Anyway, I shall stop blithering and wish you all the very best for the season. Any festive baking to be done your way? I need to knock up a nice nut roast for the vegans/vegetarians and a vegan chocolate pudding for the vegans/people who don't like Christmas pudding, then I feel I must be just about ready. There is food in the fridge (or at least, there was yesterday, which isn't necessarily quite the same thing), the dog has a good variety of snacks plus an exciting new flat squirrel toy to play with, in lieu of an actual squirrel, as they've proved devilishly tricky to catch, and just one door left on the advent calendar. It is a Christmas at the Palace one, and if the last big double door at the front of the palace does not reveal the Queen and a whole bunch of corgis I will be mightily disappointed. I will let you know.

Have a lovely day, and see you on the other side. CJ xx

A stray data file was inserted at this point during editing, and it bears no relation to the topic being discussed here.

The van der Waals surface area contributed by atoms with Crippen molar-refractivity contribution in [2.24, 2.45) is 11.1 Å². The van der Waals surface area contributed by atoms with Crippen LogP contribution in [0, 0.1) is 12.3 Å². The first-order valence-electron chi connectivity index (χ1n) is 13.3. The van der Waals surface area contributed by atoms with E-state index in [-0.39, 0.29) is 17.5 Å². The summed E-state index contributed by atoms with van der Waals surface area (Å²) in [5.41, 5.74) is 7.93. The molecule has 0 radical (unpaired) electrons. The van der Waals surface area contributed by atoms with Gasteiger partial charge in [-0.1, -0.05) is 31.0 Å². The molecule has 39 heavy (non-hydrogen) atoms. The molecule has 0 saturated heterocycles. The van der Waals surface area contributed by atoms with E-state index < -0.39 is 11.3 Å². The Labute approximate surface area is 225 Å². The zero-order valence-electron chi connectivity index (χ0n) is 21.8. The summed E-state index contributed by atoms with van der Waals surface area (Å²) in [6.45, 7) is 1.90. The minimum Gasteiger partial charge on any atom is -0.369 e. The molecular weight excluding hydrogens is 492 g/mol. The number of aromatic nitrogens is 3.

Tuesday 15 December 2020

By the rivers

The Christmas tree is up. I sent the eldest to pick it up from the Scout Hut, being as he has all the muscles from the gym membership. I thought I might as well get my money's worth. He had a choice of a thin one or a really, really fat one. He chose the really, really fat one, and barely made it home, having to stop three times en route, despite all of the expensive muscles.

The space we have available is suited to a very slender tree. When I unwrapped the one he'd brought home we all stood there lost for words. It is the world's thickest tree, as wide as it is tall, and exceptionally luxuriant. A triumph of tree growing. And entirely unsuited to the narrow space between the fireplace and the television. I levered it in as best I could. It has a sort of malevolent dark presence in the corner of the room, sucking all the light out of it somehow. The middle boy and I, who tend to sit on a two-person sofa to the left of the fireplace, will not be able to view the television with the rest of the family throughout the festive season. We aren't that bothered to be honest, we're very well suited to sitting outside of the circle making sarcastic remarks that we think are funny, so we'll do that instead.